“The more I become surrounded by people involved in independent sex work, the more I’ve realised what a legitimate industry it is. This was my attempt at supporting an industry that needs all the support and conversation it can get. I think people tend to shy away from talking about it because they like to pretend it's illegitimate or that it won't last. But it's been around for eternity and it will be around forever.”

“Gaslight”
“It's super hard to tell when you're in an abusive relationship and to balance what other people are telling you with what the person you're in love with is telling you. The lyrics are almost like a checklist—if you're hearing these things, you might be a victim of gaslighting. They’re telltale examples of what someone might say. It’s pretty easy to lie to yourself, but I wholly believe that emotionally abusive people are completely aware of their manipulation on some level.”

“Bad for the Boys”
“Thin Lizzy did ‘The Boys Are Back in Town’ in the ’70s. I wanted to add part two. The boys are still in town, and they’re not doing so good. They’ve got a lot to answer for. They felt good at one point, they had each other, but culture is shifting, people are becoming more aware and being held accountable for their actions. At some point you start to pity these people living in the past.”

“End Is Nigh”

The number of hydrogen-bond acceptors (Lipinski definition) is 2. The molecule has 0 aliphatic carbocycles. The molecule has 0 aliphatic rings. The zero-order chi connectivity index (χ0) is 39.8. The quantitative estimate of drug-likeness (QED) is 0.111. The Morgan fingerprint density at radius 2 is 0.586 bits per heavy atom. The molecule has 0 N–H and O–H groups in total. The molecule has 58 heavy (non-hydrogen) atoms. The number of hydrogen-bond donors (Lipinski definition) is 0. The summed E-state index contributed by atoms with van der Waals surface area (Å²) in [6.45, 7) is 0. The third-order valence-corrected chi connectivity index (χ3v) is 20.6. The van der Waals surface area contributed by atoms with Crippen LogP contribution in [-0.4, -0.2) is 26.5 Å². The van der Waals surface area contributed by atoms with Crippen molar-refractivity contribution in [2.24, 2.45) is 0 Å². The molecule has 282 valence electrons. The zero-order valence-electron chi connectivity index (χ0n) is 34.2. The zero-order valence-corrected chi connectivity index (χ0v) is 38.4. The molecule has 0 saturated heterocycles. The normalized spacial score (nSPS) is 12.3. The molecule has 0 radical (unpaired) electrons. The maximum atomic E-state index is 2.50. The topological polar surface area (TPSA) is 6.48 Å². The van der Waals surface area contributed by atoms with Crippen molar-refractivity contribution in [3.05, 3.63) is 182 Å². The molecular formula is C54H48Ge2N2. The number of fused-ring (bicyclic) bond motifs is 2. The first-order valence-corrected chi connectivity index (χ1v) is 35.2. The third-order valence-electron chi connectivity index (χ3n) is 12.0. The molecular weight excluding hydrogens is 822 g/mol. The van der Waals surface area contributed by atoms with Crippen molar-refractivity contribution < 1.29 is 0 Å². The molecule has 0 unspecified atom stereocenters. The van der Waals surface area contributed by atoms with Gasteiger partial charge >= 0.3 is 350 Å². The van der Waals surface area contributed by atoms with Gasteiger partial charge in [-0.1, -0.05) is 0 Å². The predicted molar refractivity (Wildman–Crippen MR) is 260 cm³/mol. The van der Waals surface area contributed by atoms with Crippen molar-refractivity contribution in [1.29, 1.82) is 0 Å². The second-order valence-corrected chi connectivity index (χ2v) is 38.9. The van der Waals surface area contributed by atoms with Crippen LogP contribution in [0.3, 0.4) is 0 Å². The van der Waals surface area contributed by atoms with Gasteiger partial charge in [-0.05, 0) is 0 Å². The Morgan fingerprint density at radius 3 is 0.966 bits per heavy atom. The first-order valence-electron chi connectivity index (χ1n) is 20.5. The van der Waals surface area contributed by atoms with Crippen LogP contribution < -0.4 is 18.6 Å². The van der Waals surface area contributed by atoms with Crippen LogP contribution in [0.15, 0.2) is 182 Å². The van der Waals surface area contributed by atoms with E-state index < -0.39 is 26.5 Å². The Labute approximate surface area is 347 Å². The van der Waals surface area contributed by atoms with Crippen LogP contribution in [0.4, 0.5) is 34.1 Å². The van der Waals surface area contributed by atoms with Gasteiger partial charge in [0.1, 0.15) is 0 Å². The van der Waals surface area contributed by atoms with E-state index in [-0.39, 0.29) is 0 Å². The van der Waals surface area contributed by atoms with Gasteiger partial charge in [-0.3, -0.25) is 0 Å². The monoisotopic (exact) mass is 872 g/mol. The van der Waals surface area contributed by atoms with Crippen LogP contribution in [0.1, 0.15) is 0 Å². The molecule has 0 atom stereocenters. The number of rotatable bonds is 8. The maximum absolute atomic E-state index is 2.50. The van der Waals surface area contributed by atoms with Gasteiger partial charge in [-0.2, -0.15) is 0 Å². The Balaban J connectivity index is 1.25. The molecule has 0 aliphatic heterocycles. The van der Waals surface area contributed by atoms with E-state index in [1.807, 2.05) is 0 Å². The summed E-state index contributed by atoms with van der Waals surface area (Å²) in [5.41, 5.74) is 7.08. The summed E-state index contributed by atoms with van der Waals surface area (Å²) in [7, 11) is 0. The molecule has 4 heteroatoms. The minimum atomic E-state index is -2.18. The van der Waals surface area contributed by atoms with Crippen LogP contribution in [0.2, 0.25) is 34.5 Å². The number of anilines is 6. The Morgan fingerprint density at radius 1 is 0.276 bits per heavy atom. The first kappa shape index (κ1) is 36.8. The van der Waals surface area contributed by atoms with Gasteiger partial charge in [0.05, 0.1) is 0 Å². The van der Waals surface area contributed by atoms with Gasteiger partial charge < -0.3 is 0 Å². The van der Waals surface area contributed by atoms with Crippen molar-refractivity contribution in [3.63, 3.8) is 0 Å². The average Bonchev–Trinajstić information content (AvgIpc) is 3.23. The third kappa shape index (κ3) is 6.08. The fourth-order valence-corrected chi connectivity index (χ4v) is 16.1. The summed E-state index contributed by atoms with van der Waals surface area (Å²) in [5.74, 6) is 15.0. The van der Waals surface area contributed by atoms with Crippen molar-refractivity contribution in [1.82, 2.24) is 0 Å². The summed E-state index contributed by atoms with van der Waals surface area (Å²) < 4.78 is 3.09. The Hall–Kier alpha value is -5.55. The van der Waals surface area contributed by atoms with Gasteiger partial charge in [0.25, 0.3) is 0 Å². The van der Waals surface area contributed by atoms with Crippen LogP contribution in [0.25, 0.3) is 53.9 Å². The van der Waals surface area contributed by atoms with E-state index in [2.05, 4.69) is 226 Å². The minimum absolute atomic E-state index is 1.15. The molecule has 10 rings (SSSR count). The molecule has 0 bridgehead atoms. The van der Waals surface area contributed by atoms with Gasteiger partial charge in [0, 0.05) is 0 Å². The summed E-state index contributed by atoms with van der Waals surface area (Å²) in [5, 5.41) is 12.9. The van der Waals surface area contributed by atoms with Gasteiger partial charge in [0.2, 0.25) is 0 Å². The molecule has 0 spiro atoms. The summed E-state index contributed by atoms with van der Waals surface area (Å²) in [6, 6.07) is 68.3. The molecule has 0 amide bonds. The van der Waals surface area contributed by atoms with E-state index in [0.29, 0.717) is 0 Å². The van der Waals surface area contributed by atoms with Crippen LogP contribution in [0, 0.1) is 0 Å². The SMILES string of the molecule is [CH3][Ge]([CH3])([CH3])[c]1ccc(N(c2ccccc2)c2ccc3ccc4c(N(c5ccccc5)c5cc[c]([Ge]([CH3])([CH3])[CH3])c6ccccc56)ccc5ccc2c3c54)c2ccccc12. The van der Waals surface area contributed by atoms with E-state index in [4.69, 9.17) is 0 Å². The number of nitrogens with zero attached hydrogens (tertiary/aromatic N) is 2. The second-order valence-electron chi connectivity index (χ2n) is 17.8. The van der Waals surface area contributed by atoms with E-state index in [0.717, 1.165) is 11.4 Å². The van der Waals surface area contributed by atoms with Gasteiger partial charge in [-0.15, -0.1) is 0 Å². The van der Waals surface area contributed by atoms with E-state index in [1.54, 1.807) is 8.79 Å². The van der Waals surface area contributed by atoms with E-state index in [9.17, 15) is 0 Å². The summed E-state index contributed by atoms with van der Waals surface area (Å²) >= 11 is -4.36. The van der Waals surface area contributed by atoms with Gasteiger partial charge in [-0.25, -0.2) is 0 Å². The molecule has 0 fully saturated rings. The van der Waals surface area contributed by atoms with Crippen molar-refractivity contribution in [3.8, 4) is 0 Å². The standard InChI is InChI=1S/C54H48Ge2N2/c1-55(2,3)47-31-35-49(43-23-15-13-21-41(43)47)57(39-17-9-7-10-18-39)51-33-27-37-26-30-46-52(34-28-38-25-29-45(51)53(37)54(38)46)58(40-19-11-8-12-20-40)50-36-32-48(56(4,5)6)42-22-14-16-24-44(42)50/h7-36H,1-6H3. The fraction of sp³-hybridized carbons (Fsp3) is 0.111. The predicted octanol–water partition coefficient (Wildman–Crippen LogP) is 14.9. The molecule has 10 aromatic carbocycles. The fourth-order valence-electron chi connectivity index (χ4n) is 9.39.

“I wanted to pay tribute to a friend of mine by documenting our conversations—a lot of the lyrics are actual quotes from that person, who's now passed away. It’s about what someone's going through when they're actively drinking themselves to death. In a lot of ways this was me coming to terms with that and reconciling with the fact that someone might want to die, and maybe that’s the best thing for them.”

“PC With Me”
“I was mid-conversation with a dear friend of mine and she just stopped me and said, ‘Oh, you don't have to be so PC with me.’ It was a throwaway comment, but it evolved into an anthem about how open conversation can be when you have a trusting, intelligent dialogue in a relationship. All ideas are on the table when it's just conversation. It has so much feeling and rhythm in it. It's just hot. I love this song.”

“Divorce”
“It’s a song about the inner workings of my mind when I'm getting my ass kicked in an argument with my girlfriend. It’s what's going on in my mind. The words, those empty threats, like, 'I'll be fine on my own.' I just wanted to give Jemima, my girlfriend, insight to how petty and stupid my mind can be and hopefully give her a chance to know that I'm really just being a weasel. I'm not actually capable of following through with any of it.”

“Other Ladies”
“It's about the moment in a relationship when it goes from toying with the idea of being open and loose and not committed to just saying, ‘F**k it, I actually don't want all that other s**t. I just want to be with you.’ At some point I realised that the single version of me is just this animal craving attention, but the committed, in-love version of myself is more like a loyal dog.”

“Too Far”
“It was so obviously the final song when we started recording it. It’s a classic ballad about struggling with jealousy and the idea that the person you're in love with has been in love before with someone else. It’s inherently an acceptance of being jealous. I think there's a lot of learning to be done when a person is experiencing jealousy; there’s a way to turn it into something positive. It probably takes a lifetime to do it, but it's there.”